A Little Discrimination Never Hurt Anyone

Discrimination carries with it a certain connotation.  It is nearly understood universally as a bad thing.  For example, a blog I read daily commented on a nail salon which–as a business practice–charges men $1 or more for the same services provided to women.  A man has apparently had enough of the “discrimination” and has filed a $200K lawsuit for his “humiliation”.  Ultimately, I view this as an issue of freedom.  But the question is, should businesses be permitted to discriminate against certain segments of the population for arbitrary reasons?

I firmly believe business should be permitted to discriminate against whoever they wish, for whatever reason they wish. Businesses ought to have the freedom to refuse service or arbitrarily set higher or lower prices at their pleasure.

Before I continue, let me elaborate.  I believe this freedom applies to services rendered, not cost of commodities.  For example, I believe the salon in question ought to be permitted to charge an inflated fee for providing services for their male clients.  I do not believe they ought to be permitted to charge an inflated price for nail polish, files, or other products.  Another example, a violin teacher ought to be allowed to charge more for violin lessons for either boys or girls, but not for the cost of the violin or sheet music.  And a grocery store should not be allowed to charge differently for milk, eggs, or bread, but could be permitted to charge differently for bringing your purchase to your car and loading it for you.

Though I believe businesses ought to be allowed to discriminate for services provided, that should not to be understood as my endorsing discrimination as morally good.  Discrimination of this kind is wrong, but should remain legal as a matter of freedom.  Freedom to run your business as you best see fit.  Issues like this work themselves out in the free market.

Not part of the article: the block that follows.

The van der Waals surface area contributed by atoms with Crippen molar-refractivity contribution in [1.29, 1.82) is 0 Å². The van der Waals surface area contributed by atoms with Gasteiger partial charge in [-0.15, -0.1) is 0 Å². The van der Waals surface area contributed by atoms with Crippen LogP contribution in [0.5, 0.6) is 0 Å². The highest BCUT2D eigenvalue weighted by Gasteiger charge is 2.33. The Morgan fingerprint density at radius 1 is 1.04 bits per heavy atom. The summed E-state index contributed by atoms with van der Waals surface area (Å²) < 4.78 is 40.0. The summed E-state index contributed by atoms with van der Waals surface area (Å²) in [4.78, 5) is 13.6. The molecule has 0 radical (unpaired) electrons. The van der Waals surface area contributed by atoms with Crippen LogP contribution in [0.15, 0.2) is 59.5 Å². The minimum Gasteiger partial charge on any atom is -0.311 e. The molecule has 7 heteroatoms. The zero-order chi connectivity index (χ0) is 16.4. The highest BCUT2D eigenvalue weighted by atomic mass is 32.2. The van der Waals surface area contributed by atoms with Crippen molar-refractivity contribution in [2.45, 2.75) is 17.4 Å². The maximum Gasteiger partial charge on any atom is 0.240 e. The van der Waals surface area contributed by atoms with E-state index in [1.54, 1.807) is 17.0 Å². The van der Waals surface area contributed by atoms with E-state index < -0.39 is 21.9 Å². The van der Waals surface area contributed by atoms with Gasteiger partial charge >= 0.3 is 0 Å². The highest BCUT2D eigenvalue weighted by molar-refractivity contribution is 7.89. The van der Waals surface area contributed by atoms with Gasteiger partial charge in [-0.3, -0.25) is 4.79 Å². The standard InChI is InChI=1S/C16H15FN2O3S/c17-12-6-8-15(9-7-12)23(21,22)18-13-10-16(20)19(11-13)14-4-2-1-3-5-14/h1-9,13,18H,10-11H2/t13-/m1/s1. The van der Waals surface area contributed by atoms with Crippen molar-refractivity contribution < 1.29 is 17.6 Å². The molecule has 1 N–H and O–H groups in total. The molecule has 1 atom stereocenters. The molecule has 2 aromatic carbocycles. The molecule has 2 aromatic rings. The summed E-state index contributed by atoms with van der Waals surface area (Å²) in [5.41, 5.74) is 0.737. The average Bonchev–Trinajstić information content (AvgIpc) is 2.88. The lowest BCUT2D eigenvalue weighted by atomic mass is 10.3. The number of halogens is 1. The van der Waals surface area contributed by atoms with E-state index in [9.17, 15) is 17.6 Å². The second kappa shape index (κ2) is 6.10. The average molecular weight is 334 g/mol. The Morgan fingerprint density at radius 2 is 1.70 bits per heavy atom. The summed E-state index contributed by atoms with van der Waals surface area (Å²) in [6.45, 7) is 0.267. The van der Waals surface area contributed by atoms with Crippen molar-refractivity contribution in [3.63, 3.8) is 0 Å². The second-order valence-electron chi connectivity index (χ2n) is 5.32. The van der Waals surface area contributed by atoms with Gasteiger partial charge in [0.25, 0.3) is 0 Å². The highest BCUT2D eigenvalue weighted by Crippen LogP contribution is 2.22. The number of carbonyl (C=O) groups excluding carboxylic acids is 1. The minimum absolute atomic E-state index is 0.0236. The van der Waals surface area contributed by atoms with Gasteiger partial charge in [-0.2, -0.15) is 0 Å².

I would not give a salon (or any business; bars with ladies night special pricing, I’m looking in your direction!) that practices this kind of discrimination my business.  I would also encourage people I know to do the same.  This is how the free market works.  Eventually word gets out and the business either provides equitable pricing, or they potentially suffer the economic consequences.

Something to keep in mind, Rosa Parks did not file a lawsuit, and neither did the college freshmen who were refused service at a Woolworth lunch counter.  Businesses who practice discrimination are eventually shamed into equitable business practice.

This is a matter of freedom.  Businesses and individuals should be allowed to do business with whoever they wish, and to refuse to do business with whoever they wish.  People are free to be foolish.  If they believe alienating a segment of the population is the best business model, that will eventually bear out on the bottom line.  Every discriminating business will at some point have a “Rosa Parks” moment, and sometimes that’s what it takes for the light to go on.

Comments

  1. Dan Trabue says:

    Hi John: I’m writing to invite you to comment on my latest post, which is an open question to my more conservative fellow Christians. In short: Is God’s grace sufficient? If you don’t want to “litter” your post with off topic invitation such as this one, feel free to delete it, with my apologies.

  2. Dan Trabue says:

    My apologies.

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